Time Warner CEO Jeff Bewkes needed a better joke writer to help him acknowledge the anniversary of the blunder he made at last year’s UBS Annual Global Media and Communications Conference when he wrote off Netflix, comparing it to the Albanian army trying to take over the world. He had to eat those words as Time Warner, along with just about everyone else, began licensing programming to the online streaming service. “This is the appropriate place to point out that the Albanian army did take over the world. Alexander the Great? It’s close.” The line only elicited a few chuckles from analysts, but they didn’t seem to mind after hearing Bewkes say a lot of things they wanted to hear. Time Warner’s ad sales have been ”up double digits (since the upfront market) and are holding.” Although 4Q was a little soft, ”some of that is advertisers pulling stuff forward to the upfront. … We’re looking fine for the first quarter,” especially with the return of NBA games.
He also assured investors that they don’t have to be concerned about Warner Bros’ prospects following the end of the Harry Potter film series. He said that within hours, the Harry Potter presence that has done so much for Universal’s Islands of Adventure park in Orlando “will move in a material way in that direction” — suggesting that the company and Comcast will confirm reports that Universal Studios Hollywood will get a version of The Wizarding World of Harry Potter attraction. ”Everybody stay tuned.” He also says that the studio has high hopes for additional franchises including the Batman/Dark Knight series. Read More »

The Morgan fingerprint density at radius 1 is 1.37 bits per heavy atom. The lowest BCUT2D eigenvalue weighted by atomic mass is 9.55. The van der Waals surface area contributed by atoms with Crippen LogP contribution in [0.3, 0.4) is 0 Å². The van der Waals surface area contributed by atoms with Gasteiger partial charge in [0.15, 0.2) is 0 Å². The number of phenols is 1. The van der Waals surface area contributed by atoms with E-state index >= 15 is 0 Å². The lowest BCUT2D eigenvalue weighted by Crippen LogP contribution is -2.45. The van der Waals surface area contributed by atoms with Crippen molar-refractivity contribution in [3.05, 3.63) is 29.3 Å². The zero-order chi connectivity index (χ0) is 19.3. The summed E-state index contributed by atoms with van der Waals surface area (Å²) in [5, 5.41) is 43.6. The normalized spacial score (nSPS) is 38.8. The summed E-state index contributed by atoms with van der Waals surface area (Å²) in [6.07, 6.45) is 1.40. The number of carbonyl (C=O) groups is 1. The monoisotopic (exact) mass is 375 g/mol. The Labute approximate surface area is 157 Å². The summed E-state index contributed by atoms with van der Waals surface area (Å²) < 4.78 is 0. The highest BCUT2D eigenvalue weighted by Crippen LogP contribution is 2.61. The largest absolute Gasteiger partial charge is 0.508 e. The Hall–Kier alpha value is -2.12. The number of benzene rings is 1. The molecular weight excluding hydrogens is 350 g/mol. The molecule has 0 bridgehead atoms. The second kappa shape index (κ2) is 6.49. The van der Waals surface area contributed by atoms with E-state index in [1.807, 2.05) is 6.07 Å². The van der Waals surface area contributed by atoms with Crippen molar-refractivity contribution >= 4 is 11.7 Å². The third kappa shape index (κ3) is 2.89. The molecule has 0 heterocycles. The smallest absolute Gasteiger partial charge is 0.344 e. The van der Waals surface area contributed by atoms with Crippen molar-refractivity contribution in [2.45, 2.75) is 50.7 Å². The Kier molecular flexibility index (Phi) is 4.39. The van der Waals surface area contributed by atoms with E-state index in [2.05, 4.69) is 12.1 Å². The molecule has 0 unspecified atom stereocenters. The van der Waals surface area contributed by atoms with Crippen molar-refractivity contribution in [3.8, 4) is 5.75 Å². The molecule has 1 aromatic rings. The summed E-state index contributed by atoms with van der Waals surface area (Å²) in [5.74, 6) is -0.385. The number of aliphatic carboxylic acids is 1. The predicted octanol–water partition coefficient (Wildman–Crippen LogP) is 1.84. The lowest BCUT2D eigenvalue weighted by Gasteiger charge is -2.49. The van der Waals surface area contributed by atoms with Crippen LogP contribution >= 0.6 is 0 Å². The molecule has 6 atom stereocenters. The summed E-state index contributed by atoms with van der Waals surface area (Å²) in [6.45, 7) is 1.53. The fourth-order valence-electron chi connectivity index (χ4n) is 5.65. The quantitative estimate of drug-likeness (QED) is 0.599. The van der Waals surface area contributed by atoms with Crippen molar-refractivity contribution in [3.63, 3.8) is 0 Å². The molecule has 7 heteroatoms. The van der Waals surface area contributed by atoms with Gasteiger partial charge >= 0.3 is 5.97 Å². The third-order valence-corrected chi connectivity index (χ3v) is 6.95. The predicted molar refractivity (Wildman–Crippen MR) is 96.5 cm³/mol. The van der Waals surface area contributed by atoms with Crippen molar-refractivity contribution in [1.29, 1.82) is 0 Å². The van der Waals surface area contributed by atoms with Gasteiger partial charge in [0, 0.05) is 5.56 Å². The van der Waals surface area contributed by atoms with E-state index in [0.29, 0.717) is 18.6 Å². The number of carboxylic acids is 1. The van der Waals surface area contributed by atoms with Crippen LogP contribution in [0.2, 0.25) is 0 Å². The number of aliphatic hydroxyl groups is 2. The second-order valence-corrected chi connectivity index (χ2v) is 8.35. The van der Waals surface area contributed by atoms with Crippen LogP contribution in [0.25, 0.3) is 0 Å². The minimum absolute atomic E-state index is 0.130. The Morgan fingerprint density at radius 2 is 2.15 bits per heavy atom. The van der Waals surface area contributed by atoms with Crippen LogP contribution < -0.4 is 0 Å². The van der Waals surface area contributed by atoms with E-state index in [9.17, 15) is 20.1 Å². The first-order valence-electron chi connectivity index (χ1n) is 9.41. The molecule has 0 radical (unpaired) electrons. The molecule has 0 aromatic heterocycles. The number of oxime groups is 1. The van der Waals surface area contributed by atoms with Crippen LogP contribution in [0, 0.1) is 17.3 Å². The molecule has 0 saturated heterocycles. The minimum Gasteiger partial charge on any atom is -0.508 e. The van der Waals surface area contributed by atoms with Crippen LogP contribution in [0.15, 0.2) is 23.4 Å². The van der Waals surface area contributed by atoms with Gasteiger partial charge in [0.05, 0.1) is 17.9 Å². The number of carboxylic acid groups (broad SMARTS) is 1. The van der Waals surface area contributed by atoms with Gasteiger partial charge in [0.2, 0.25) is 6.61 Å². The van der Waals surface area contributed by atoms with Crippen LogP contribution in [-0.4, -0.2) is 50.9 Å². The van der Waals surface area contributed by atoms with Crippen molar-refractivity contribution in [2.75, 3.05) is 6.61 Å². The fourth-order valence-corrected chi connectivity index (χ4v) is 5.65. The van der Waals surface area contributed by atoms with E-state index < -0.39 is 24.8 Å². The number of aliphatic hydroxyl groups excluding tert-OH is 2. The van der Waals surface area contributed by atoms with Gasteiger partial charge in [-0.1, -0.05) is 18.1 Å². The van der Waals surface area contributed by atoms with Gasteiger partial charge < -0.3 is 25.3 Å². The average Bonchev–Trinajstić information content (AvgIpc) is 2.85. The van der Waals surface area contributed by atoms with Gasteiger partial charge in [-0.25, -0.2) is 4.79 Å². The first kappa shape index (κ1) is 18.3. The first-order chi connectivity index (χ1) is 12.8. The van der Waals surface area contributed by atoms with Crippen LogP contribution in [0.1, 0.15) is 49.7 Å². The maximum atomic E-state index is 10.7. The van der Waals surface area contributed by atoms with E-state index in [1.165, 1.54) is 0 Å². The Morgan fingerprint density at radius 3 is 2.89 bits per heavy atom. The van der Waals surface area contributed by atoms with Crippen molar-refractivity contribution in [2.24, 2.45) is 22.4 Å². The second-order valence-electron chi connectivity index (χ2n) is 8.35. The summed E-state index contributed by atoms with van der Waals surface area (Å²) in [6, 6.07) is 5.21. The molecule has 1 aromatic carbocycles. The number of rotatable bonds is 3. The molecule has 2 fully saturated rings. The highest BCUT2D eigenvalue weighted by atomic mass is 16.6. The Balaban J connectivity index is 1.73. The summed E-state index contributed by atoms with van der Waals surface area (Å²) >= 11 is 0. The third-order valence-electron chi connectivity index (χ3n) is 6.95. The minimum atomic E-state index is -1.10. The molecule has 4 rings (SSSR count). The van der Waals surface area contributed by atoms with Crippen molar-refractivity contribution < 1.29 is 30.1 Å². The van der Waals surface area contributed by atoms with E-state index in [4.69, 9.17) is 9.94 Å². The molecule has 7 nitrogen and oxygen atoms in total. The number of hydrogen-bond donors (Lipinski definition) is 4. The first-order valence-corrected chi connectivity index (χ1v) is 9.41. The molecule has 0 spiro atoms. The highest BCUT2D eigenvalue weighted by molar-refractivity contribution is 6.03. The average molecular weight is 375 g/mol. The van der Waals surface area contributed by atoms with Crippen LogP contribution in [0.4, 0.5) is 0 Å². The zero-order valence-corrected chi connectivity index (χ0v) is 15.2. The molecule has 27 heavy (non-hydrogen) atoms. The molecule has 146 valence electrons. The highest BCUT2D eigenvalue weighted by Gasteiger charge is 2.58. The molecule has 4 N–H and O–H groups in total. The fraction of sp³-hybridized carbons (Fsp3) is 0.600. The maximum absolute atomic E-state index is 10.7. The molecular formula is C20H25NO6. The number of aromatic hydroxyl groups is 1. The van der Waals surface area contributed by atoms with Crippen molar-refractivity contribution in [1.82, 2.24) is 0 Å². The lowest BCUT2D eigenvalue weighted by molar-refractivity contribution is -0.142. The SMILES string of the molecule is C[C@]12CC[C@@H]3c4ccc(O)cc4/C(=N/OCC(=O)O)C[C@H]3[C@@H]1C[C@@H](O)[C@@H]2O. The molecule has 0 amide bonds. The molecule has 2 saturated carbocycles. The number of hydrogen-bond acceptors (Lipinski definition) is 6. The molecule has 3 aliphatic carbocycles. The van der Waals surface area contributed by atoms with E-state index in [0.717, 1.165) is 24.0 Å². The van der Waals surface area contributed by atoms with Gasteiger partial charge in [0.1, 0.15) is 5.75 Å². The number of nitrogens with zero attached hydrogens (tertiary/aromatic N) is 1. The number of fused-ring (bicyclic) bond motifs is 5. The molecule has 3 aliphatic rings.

When CBS chief Les Moonves appears at an investor event like this week’s UBS Annual Global Media and Communications Conference, they should just get him an orchestra and a spotlight so he can sing “Everything’s Coming Up Roses.” “Everybody calls me a cheerleader but network television’s doing better than it’s done in many years,” he told analysts today. He says that CBS’ prices for ads in the scatter market are up “in the mid-teens” over the upfront, although “our competitors are doing not as well.” Heading into the holiday season ”demand is picking up again” and few are cancelling upfront orders for early 2012. “When you look at where our ratings are, you don’t want to cancel a CBS show because (later on) you’ll pay more.” To underscore his confidence in CBS’ finances, he threw some red meat to investors: ”Could we raise the dividend (next year)? That’s a possibility.”
He’s encouraged by the additional dollars flowing to the network from retransmission consent deals with pay TV distributors, and reverse compensation payments to CBS from its affiliates. If a local station balked at shelling out cash to CBS — which used to pay stations to carry its shows — then Moonves would consider yanking the affiliation agreement. But he says that’s unlikely because CBS’ strong primetime line up ”is making them a lot of money” by delivering large audiences to local newscasts. Meanwhile, he’d like the FCC not to require that network programming remain on pay TV when distributors balk at retransmission consent payments. ”This is America. We’ll make a deal with these guys or won’t make a deal.” Read More »